42 responses to “I’m sorry for that thing I said when I was hungry

  1. I wish there was a “LOVE” button for this one, so I’ll settle for this – ♥♥♥ – instead. I just want to give you a standing ovation for this. Such a great perspective on this topic – thank you!!!

    • It is an interesting perspective yet you work to keep your body up to standards. I want to be healthy but I want people to look good–why lie about it? We as women DO desire that–otherwise women wouldn’t treat other women so badly–like life is one big competition because it is. What pisses me off more than the “skinny” standard is all these bastards that come up with these diets and capitalize on this need in women– What is LACKING is depth ad spirituality– a woman is so distracted with the outer whose taking care of the inner? It’s all a distraction to keep our eyes on nonsense–and it works.

  2. I totally relate, as I am also an emotional wreck when I haven’t eaten. I either get a case of the woozies, or I’m a sobbing, sensitive, “hangry” mess.

  3. So, I love this. For what it’s worth (and obviously, I see the irony in saying this), I love the Lean Cuisine commercials where the woman is talking about how “for years [she] thought she hated the sound of childrens’ laughter, but it turns out [she] was just hungry.”

    I, too, (mostly through marathon training) have become incredibly aware of how I respond to things while hungry, but I always feel sheepish or selfish or guilty saying things like, “I need to eat before we discuss.”

  4. I am the same way. I recently looked back on all the times I was grumpy enough to yell at someone in a meeting at work and low and behold…right before lunch time. I frequently forget to eat and so I become hangry more often than I should. My boyfriend has learned that if I am overly grumpy with him, he should just hand me something to eat. It really fixes the problem most of the time! Also, I agree – no discussion on dieting is complete without the Wolf quote; it is pure gold.

  5. This is so relevant to me right now- just last night, my boyfriend and I got into the stupidest argument (basically, I made a joke, he didn’t get it, suddenly we’re fighting). While crying on the couch, I realized- it was 7:30 and neither of us had eaten dinner! I knew from experience that all we needed was to eat and sure enough, the bad feelings dissipated as if by magic.
    I liken my eating habits to that of a hobbit- I need to eat every few hours! Otherwise, like you, I get distracted and irritable. I didn’t realize this until the last few years- sometimes I wonder how different my teen years would have been if I had just eaten more often!

  6. When we leave the house my husband carries emergency snacks in case I get hungry, because once that happens, there will be a tantrum and I will want to go home (I’m not 5, I’m 32). We almost didn’t get married because I was so much of a monster grump, all down to “dieting”!

  7. My workplace keeps a stash of snacks because so many of us get “hangry”… we don’t even say anything to each other, just quietly reach for (or offer!) the snack box…

  8. The only time my husband and I ever fight is when one of us is hungry. The worst is when we are both hungry and can’t decide on a place to eat – watch out! I followed a figure competitor-type diet for a while and I wanted to kill someone. Never again!

  9. Can I take you to lunch? And buy you a drink?

    This is bloody brilliant.

    I used to suffer from hypoglycemia and it is still not a great thing if my blood sugar crashes. My husband also knows to keep granola bars in his pockets, backpack and the car for me. There is nothing worse than being ravenous and nothing to eat in sight.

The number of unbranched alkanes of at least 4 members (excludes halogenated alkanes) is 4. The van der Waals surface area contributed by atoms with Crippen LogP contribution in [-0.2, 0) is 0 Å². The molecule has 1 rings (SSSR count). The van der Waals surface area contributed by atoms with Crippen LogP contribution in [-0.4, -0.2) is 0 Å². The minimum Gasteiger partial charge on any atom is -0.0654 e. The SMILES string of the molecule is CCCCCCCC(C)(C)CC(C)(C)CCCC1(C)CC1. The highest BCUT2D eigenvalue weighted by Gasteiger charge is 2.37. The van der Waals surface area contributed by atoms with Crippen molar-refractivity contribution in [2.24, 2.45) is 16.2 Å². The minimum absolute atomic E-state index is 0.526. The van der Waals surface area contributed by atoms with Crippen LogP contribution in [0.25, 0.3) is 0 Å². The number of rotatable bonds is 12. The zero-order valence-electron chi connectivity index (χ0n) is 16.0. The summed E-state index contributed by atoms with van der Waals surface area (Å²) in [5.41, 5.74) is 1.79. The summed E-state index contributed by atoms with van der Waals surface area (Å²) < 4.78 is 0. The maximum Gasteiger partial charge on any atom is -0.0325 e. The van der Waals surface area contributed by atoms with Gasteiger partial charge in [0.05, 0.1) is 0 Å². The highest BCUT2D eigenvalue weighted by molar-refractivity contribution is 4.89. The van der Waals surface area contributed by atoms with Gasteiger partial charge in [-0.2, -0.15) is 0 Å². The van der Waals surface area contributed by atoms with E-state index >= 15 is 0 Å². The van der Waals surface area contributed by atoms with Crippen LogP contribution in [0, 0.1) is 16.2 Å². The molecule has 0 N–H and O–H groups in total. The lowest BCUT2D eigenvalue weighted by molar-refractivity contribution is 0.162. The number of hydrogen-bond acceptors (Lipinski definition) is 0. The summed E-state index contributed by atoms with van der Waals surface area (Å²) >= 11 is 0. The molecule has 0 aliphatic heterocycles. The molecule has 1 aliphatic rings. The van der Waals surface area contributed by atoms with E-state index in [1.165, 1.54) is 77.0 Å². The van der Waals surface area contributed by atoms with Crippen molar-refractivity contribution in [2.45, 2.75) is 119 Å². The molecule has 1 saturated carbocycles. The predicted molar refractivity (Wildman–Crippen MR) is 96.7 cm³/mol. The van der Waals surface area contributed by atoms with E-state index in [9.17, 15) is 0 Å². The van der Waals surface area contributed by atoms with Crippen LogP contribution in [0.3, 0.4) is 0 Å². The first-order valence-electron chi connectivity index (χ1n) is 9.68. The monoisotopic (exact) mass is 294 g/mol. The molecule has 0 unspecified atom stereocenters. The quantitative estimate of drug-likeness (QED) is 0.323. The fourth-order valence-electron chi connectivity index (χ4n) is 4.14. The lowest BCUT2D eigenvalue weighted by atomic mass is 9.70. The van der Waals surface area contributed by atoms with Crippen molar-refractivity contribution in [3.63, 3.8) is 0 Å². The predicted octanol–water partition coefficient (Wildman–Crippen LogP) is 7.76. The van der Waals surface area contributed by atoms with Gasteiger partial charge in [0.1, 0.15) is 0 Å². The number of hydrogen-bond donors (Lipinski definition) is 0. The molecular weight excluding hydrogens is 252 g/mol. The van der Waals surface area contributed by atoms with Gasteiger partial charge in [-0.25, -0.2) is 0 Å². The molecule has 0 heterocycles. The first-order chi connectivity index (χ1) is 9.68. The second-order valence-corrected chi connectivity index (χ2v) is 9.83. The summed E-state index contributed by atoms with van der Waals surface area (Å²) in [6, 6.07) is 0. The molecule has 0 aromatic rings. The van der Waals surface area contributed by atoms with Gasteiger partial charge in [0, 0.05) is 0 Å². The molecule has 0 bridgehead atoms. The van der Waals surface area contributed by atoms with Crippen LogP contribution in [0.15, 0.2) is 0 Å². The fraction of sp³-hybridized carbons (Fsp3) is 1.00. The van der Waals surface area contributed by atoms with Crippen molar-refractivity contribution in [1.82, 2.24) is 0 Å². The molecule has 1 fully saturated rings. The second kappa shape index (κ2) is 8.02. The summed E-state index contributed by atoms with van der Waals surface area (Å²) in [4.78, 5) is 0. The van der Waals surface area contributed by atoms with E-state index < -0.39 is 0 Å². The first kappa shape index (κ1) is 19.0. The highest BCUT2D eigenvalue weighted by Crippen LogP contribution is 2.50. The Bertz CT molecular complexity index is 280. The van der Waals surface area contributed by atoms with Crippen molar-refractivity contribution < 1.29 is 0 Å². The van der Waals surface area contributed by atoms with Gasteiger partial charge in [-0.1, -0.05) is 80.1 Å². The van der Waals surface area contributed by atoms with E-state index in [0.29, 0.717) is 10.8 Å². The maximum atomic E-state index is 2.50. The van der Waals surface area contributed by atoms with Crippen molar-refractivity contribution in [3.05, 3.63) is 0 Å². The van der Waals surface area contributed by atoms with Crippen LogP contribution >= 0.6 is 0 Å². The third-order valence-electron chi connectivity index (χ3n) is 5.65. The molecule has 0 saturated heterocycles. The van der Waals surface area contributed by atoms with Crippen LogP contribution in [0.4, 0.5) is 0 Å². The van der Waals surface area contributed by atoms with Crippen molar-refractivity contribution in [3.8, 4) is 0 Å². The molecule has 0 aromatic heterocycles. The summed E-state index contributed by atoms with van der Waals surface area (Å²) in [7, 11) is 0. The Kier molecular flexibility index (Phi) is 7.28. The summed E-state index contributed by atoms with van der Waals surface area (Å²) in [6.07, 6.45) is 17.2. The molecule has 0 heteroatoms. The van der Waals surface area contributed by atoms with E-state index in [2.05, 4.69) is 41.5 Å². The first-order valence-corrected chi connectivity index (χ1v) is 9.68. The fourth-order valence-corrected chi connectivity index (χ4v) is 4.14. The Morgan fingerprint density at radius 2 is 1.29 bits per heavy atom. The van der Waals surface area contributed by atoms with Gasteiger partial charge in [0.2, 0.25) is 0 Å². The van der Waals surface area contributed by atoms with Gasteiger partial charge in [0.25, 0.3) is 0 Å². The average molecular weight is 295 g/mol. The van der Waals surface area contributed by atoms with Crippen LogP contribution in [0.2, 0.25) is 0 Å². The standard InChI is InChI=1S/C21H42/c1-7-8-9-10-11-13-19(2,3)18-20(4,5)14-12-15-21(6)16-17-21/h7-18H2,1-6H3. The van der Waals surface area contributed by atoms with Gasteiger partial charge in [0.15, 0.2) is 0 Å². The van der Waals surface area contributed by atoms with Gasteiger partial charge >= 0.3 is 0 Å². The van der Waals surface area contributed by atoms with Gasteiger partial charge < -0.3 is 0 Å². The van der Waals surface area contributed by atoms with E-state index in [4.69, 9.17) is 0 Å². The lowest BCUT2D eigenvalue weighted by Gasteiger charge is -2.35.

Our culture doesn’t help — people are made to feel guilty (!?) for even stopping work to eat a proper/healthy/delicious meal for lunch (i.e. not gobbling crap at your desk) or for eating anything more substantial than broiled fish and salad. My food groups include martinis and the occasional muffin. I would rather burn off the calories later than eat another damn salad.

    I plan to blog soon about fighting, and will link to this.

  10. I wonder if so many “mean girls” are mean and cranky only because they are starving themselves. This post has so many great points – from the hangry phenomenon to women’s bodies not just being objects for visual consumption.

  11. So true. I definitely get hangry, a word I introduced my husband to years ago. He is odd in that he can just eat one big meal a day and be fine, but if I don’t eat at least three times a day, watch out! Once I get hangry, I also obsess over food, and nothing will get done until I eat. Apparently I get this from my dad who is one of the most even-keeled, patient people you could ever meet–as long as he eats regularly.

  12. I’m with you… If I don’t eat all day I get very hangry. My students know this. When I’m eating Greek yogurt during class they never complain because they know if their teacher is hungry, that also means she’ll be HANGRY and they don’t want that!

  13. Oh dear, I’ve been living under a rock. What is this cultural expectation that women don’t eat? Is it like the one where they also don’t sweat and always look like they’re wearing makeup (but you shouldn’t be able to tell it’s makeup, natch) and never, ever fart? I’d not heard of this one, but it’s ridiculous.

    I’m a daily news journalist and my little sister is a doctor doing her first year of residency – between us we keep several cereal-bar brands afloat because nobody should have to deal with a hangry interviewer or ER doctor.

    • You are lucky to be under the rock. I think it has always been this way. I remember my grandmother telling me how she and her friends used to eat before they went on dates or to parties so the boys wouldn’t see them eat. Also, I have observed that because women can’t acknowledge how much they eat, it makes weight loss harder. They insist that they aren’t eating anything and just can’t lose the weight because they are too embarrassed to make an honest assessment of their diets.

  14. Every once in a while, I’ll get someone at school — teacher, administrator, parent, student — who wonders why I don’t issue lunch detentions. (A lot of our kids are dependent on buses and also are depended upon for care of younger siblings, so after school presents its own issues.) But, really? Asking me to skip my own lunch? Let’s go with — “no.”